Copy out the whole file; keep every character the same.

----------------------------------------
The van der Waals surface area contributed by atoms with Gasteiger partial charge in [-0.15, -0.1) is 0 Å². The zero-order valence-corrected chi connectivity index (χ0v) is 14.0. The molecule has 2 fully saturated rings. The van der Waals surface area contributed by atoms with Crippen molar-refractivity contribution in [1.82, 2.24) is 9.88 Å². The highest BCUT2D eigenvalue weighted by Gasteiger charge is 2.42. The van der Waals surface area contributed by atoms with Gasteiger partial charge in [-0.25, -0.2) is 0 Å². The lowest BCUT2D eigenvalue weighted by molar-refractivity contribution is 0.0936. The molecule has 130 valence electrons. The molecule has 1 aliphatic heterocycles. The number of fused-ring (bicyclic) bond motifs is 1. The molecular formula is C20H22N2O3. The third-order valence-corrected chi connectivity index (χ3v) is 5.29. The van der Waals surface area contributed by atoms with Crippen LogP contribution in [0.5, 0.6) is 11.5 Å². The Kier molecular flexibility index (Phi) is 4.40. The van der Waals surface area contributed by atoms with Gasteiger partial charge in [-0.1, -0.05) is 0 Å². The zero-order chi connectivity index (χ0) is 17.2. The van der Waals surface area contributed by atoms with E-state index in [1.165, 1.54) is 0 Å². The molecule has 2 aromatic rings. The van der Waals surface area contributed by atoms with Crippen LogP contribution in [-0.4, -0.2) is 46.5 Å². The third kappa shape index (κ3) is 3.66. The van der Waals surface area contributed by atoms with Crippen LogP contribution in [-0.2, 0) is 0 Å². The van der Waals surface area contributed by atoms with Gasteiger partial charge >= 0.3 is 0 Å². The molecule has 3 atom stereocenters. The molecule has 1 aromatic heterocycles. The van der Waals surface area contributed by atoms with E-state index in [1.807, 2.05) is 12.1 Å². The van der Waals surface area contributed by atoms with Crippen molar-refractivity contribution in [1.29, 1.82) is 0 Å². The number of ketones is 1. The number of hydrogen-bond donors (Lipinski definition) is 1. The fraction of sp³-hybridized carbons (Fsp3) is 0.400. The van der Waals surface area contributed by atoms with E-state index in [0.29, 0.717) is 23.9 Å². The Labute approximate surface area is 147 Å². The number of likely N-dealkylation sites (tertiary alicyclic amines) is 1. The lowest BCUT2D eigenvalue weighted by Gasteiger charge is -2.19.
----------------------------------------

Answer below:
The van der Waals surface area contributed by atoms with Gasteiger partial charge in [-0.15, -0.1) is 0 Å². The zero-order valence-corrected chi connectivity index (χ0v) is 14.0. The molecule has 2 fully saturated rings. The van der Waals surface area contributed by atoms with Crippen molar-refractivity contribution in [1.82, 2.24) is 9.88 Å². The highest BCUT2D eigenvalue weighted by Gasteiger charge is 2.42. The van der Waals surface area contributed by atoms with Gasteiger partial charge in [-0.25, -0.2) is 0 Å². The lowest BCUT2D eigenvalue weighted by molar-refractivity contribution is 0.0936. The molecule has 130 valence electrons. The molecule has 1 aliphatic heterocycles. The number of fused-ring (bicyclic) bond motifs is 1. The molecular formula is C20H22N2O3. The third-order valence-corrected chi connectivity index (χ3v) is 5.29. The van der Waals surface area contributed by atoms with Crippen LogP contribution in [0.5, 0.6) is 11.5 Å². The Kier molecular flexibility index (Phi) is 4.40. The van der Waals surface area contributed by atoms with Gasteiger partial charge in [-0.1, -0.05) is 0 Å². The zero-order chi connectivity index (χ0) is 17.2. The van der Waals surface area contributed by atoms with E-state index in [1.165, 1.54) is 0 Å². The molecule has 2 aromatic rings. The van der Waals surface area contributed by atoms with Crippen LogP contribution in [-0.4, -0.2) is 46.5 Å². The third kappa shape index (κ3) is 3.66. The van der Waals surface area contributed by atoms with Crippen LogP contribution in [-0.2, 0) is 0 Å². The van der Waals surface area contributed by atoms with Gasteiger partial charge >= 0.3 is 0 Å². The molecule has 3 atom stereocenters. The molecule has 1 aromatic heterocycles. The van der Waals surface area contributed by atoms with E-state index in [1.807, 2.05) is 12.1 Å². The van der Waals surface area contributed by atoms with Crippen molar-refractivity contribution in [1.29, 1.82) is 0 Å². The number of ketones is 1. The number of hydrogen-bond donors (Lipinski definition) is 1. The fraction of sp³-hybridized carbons (Fsp3) is 0.400. The van der Waals surface area contributed by atoms with E-state index in [0.29, 0.717) is 23.9 Å². The Labute approximate surface area is 147 Å². The number of likely N-dealkylation sites (tertiary alicyclic amines) is 1. The lowest BCUT2D eigenvalue weighted by Gasteiger charge is -2.19.